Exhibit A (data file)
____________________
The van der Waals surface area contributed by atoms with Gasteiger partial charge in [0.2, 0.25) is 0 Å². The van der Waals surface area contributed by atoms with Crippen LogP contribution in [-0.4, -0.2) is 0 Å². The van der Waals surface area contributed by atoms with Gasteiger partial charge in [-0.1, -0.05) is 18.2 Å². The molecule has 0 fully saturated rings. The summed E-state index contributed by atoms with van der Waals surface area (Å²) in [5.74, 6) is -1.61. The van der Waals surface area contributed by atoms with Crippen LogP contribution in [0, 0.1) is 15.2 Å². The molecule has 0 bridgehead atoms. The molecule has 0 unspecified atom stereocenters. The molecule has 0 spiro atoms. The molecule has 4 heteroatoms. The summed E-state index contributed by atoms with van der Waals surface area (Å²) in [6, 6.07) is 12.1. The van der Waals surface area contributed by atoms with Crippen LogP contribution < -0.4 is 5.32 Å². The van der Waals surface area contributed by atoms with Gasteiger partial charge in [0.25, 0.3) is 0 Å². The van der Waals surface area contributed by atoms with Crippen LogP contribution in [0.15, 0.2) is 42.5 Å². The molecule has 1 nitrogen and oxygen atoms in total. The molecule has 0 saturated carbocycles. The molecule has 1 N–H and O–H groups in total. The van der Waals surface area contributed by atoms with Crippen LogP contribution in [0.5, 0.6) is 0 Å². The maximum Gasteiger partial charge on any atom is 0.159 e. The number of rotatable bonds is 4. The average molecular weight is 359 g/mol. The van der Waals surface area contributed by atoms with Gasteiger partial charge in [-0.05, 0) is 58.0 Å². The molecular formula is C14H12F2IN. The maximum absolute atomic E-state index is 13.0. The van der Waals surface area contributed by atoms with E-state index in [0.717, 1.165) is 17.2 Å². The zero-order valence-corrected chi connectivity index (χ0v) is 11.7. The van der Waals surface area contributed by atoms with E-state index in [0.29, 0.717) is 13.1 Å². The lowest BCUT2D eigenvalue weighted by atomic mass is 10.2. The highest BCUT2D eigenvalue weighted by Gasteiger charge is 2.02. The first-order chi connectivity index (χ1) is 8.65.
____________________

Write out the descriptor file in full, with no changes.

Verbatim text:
The van der Waals surface area contributed by atoms with Gasteiger partial charge in [0.2, 0.25) is 0 Å². The van der Waals surface area contributed by atoms with Crippen LogP contribution in [-0.4, -0.2) is 0 Å². The van der Waals surface area contributed by atoms with Gasteiger partial charge in [-0.1, -0.05) is 18.2 Å². The molecule has 0 fully saturated rings. The summed E-state index contributed by atoms with van der Waals surface area (Å²) in [5.74, 6) is -1.61. The van der Waals surface area contributed by atoms with Crippen LogP contribution in [0, 0.1) is 15.2 Å². The molecule has 0 bridgehead atoms. The molecule has 0 unspecified atom stereocenters. The molecule has 0 spiro atoms. The molecule has 4 heteroatoms. The summed E-state index contributed by atoms with van der Waals surface area (Å²) in [6, 6.07) is 12.1. The van der Waals surface area contributed by atoms with Crippen LogP contribution < -0.4 is 5.32 Å². The van der Waals surface area contributed by atoms with Gasteiger partial charge in [0.25, 0.3) is 0 Å². The van der Waals surface area contributed by atoms with Crippen LogP contribution in [0.15, 0.2) is 42.5 Å². The molecule has 1 nitrogen and oxygen atoms in total. The molecule has 0 saturated carbocycles. The molecule has 1 N–H and O–H groups in total. The van der Waals surface area contributed by atoms with Crippen LogP contribution in [0.5, 0.6) is 0 Å². The maximum Gasteiger partial charge on any atom is 0.159 e. The number of rotatable bonds is 4. The average molecular weight is 359 g/mol. The van der Waals surface area contributed by atoms with Gasteiger partial charge in [-0.05, 0) is 58.0 Å². The molecular formula is C14H12F2IN. The maximum absolute atomic E-state index is 13.0. The van der Waals surface area contributed by atoms with E-state index in [0.717, 1.165) is 17.2 Å². The zero-order valence-corrected chi connectivity index (χ0v) is 11.7. The van der Waals surface area contributed by atoms with E-state index in [0.29, 0.717) is 13.1 Å². The lowest BCUT2D eigenvalue weighted by atomic mass is 10.2. The highest BCUT2D eigenvalue weighted by Gasteiger charge is 2.02. The first-order chi connectivity index (χ1) is 8.65.